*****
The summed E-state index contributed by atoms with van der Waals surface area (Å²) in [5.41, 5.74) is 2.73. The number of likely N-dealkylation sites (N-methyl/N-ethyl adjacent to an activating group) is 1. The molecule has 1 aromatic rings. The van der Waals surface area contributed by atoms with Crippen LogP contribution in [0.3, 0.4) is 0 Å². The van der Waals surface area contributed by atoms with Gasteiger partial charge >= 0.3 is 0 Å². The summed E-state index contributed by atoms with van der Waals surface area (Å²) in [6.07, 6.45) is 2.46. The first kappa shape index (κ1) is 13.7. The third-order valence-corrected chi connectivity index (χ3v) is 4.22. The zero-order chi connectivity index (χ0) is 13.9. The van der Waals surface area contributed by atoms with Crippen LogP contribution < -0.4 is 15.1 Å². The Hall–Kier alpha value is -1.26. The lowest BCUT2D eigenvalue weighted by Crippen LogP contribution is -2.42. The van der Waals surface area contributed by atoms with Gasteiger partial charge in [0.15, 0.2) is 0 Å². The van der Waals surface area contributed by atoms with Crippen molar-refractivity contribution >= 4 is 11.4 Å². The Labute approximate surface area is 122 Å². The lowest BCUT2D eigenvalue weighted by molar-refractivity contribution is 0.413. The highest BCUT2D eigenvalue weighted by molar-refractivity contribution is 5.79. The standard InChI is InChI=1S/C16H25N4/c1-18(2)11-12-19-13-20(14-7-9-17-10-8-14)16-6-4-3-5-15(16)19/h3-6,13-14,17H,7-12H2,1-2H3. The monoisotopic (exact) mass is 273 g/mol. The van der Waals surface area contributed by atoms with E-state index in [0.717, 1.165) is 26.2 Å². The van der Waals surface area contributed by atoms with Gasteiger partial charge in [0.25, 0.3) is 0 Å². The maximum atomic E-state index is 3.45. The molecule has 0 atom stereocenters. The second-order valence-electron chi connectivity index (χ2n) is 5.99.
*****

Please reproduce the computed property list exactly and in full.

The summed E-state index contributed by atoms with van der Waals surface area (Å²) in [5.41, 5.74) is 2.73. The number of likely N-dealkylation sites (N-methyl/N-ethyl adjacent to an activating group) is 1. The molecule has 1 aromatic rings. The van der Waals surface area contributed by atoms with Crippen LogP contribution in [0.3, 0.4) is 0 Å². The van der Waals surface area contributed by atoms with Gasteiger partial charge >= 0.3 is 0 Å². The summed E-state index contributed by atoms with van der Waals surface area (Å²) in [6.07, 6.45) is 2.46. The first kappa shape index (κ1) is 13.7. The third-order valence-corrected chi connectivity index (χ3v) is 4.22. The zero-order chi connectivity index (χ0) is 13.9. The van der Waals surface area contributed by atoms with Crippen LogP contribution < -0.4 is 15.1 Å². The Hall–Kier alpha value is -1.26. The lowest BCUT2D eigenvalue weighted by Crippen LogP contribution is -2.42. The van der Waals surface area contributed by atoms with Gasteiger partial charge in [0.15, 0.2) is 0 Å². The van der Waals surface area contributed by atoms with Crippen molar-refractivity contribution >= 4 is 11.4 Å². The Labute approximate surface area is 122 Å². The lowest BCUT2D eigenvalue weighted by molar-refractivity contribution is 0.413. The highest BCUT2D eigenvalue weighted by molar-refractivity contribution is 5.79. The standard InChI is InChI=1S/C16H25N4/c1-18(2)11-12-19-13-20(14-7-9-17-10-8-14)16-6-4-3-5-15(16)19/h3-6,13-14,17H,7-12H2,1-2H3. The monoisotopic (exact) mass is 273 g/mol. The van der Waals surface area contributed by atoms with E-state index in [0.717, 1.165) is 26.2 Å². The van der Waals surface area contributed by atoms with Gasteiger partial charge in [0.25, 0.3) is 0 Å². The maximum atomic E-state index is 3.45. The molecule has 0 atom stereocenters. The second-order valence-electron chi connectivity index (χ2n) is 5.99.